[SPOTLIGHT is nominated for Best Picture, Best Supporting Actor, Best Supporting Actress, Best Director, Film Editing and original Screenplay]
Posted in DVD MOVIE REVIEWS
Tagged archbishop, ben bradlee jr, boston globe, brian d'arcy james, john slattery, journalist, liev schreiber, mark ruffalo, marty baron, matt carroll, michael keaton, michael rezendes, mitchell garabedian, rachel mcadams, sacha pfeiffer, spotlight, stanley tucci, walter "robby" robinson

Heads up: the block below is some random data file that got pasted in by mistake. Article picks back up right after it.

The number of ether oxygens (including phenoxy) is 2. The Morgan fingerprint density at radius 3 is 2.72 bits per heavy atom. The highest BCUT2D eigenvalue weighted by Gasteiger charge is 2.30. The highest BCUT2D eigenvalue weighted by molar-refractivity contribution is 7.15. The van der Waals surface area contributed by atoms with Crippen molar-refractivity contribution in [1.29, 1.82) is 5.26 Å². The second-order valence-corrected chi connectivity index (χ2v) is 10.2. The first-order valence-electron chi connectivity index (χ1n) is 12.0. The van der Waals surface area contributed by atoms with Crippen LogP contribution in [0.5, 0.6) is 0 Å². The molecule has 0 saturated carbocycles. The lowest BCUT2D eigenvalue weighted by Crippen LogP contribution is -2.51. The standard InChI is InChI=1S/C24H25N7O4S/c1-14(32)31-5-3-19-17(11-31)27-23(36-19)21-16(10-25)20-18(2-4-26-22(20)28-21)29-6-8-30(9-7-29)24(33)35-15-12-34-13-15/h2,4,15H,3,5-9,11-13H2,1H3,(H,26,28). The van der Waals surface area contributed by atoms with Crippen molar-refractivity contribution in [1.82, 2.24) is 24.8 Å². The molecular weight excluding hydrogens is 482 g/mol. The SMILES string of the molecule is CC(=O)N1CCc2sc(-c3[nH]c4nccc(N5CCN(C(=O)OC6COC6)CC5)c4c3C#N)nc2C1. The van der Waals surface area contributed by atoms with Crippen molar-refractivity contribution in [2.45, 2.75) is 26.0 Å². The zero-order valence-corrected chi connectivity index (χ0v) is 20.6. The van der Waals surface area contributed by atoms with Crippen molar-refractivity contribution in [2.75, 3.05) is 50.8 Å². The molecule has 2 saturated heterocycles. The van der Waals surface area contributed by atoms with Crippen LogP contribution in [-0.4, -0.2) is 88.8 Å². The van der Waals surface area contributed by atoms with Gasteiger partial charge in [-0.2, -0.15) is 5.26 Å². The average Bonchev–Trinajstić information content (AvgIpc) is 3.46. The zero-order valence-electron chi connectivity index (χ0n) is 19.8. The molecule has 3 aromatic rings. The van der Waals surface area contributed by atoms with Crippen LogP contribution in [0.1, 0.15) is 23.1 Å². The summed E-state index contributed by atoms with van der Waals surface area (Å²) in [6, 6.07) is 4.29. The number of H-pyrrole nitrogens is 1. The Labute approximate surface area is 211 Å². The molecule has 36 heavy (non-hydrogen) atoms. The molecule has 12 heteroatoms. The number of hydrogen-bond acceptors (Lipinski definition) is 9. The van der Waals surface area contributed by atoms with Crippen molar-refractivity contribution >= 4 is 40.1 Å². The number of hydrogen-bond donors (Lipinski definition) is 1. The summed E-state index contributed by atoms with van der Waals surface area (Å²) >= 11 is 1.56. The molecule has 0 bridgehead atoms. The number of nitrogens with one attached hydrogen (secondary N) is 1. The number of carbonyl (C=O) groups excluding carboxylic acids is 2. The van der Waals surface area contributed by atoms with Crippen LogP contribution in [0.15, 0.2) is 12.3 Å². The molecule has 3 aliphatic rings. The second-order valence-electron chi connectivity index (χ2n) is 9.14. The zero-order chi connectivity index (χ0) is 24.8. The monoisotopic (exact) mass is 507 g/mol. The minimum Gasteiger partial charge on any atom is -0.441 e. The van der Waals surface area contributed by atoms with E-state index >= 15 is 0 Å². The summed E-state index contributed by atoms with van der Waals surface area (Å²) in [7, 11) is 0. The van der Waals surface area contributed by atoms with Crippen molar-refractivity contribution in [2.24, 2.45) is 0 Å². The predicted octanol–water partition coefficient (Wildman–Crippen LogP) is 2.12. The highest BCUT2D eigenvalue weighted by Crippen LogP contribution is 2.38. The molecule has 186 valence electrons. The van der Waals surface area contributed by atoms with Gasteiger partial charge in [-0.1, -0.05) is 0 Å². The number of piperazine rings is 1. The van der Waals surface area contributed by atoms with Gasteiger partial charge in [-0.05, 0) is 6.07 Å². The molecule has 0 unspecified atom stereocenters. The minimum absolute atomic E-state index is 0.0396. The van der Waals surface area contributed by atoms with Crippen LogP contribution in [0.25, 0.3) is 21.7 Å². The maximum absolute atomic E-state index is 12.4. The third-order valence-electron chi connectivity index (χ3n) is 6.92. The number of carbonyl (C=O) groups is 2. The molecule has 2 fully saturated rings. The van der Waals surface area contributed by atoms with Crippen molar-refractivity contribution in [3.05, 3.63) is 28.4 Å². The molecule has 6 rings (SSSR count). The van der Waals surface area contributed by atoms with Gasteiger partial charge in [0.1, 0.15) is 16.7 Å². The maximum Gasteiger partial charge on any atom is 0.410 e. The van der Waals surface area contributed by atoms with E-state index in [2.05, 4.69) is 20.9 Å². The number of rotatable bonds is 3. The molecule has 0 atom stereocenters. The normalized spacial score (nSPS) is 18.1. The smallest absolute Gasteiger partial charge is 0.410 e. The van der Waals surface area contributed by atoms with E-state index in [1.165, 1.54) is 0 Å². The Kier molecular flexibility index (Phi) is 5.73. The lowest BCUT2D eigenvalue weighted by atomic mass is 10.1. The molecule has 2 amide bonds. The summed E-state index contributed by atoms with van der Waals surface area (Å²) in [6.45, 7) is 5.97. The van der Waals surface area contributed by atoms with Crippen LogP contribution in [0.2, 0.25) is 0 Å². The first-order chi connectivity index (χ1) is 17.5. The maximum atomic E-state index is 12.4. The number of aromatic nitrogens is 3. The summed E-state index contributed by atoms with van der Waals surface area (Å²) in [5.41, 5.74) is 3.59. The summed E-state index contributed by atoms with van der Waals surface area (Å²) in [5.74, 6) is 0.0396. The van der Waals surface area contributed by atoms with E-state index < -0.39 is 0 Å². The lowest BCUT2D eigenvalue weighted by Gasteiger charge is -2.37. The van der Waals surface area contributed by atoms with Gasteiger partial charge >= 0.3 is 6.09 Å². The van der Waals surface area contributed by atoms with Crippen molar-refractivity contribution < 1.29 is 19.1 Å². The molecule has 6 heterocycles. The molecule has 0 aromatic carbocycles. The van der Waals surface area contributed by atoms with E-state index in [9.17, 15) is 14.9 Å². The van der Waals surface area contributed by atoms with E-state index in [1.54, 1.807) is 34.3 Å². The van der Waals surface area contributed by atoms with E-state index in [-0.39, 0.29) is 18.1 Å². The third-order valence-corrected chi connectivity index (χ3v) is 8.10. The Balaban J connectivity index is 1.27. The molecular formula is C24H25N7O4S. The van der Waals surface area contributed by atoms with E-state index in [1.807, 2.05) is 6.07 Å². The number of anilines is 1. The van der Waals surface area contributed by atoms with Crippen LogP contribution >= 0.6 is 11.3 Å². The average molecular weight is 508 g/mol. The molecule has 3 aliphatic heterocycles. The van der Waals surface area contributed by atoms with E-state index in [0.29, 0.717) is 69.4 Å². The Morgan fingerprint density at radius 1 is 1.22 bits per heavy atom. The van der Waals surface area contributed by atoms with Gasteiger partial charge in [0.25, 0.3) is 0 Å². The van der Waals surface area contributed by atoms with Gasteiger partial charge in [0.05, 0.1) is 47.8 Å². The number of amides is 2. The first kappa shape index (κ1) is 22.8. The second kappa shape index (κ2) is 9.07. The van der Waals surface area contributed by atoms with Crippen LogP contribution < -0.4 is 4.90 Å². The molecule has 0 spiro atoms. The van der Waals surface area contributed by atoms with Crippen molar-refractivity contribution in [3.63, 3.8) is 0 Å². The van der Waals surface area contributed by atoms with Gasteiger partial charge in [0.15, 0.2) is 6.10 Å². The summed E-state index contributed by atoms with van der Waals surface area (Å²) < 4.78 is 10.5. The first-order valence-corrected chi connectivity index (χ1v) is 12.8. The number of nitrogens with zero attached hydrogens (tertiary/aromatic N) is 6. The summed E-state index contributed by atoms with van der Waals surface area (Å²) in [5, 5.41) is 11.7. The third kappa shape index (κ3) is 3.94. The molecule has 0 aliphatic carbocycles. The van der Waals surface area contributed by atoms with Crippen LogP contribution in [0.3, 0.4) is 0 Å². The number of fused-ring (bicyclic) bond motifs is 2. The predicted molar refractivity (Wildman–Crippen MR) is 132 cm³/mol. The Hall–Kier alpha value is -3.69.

True Story is actually a true story. A very suspenseful movie that reminds me a little of “Primal Fear“ and a little of “Jagged Edge“. These are 2 very different stories but similar in technicality and emotions. Also, True Story is a real story about Michael Finkel (Jonah Hill), a Journalist for the NY Times, who partially fabricated a story to gain preferential support for African children receiving charity. When discovered, Mike was disgraced and fired from the Times. He then embarked on the case of Christian Longo (James Franco) who used Mike’s name (as in identity thief) for some unknown reason. This lead to a phone call to Mike from a reporter for The Oregonian, which peaked Mike’s curiosity. Christian is accused of killing his wife and 3 children, motive unknown. Christian and Mike began to meet and decided to write a book, to be published after Christian’s trial was over. A game of cat and mouse perused throughout their relationship. Christian was a bit of an enigma as he pleaded not guilty to 2 of the murders and guilty to the other 2, after telling Mike he was not guilty. This caused Mike to doubt Christian’s sanity and honor. As of this review, Christian is still alive on death row and has published several of his writings on the murders in the NY Times. Finkel has never again written for the Times, to date. The movie was very well acted and very well directed (Rupert Goold). True Story didn’t make big headlines but I think it’s worth seeing.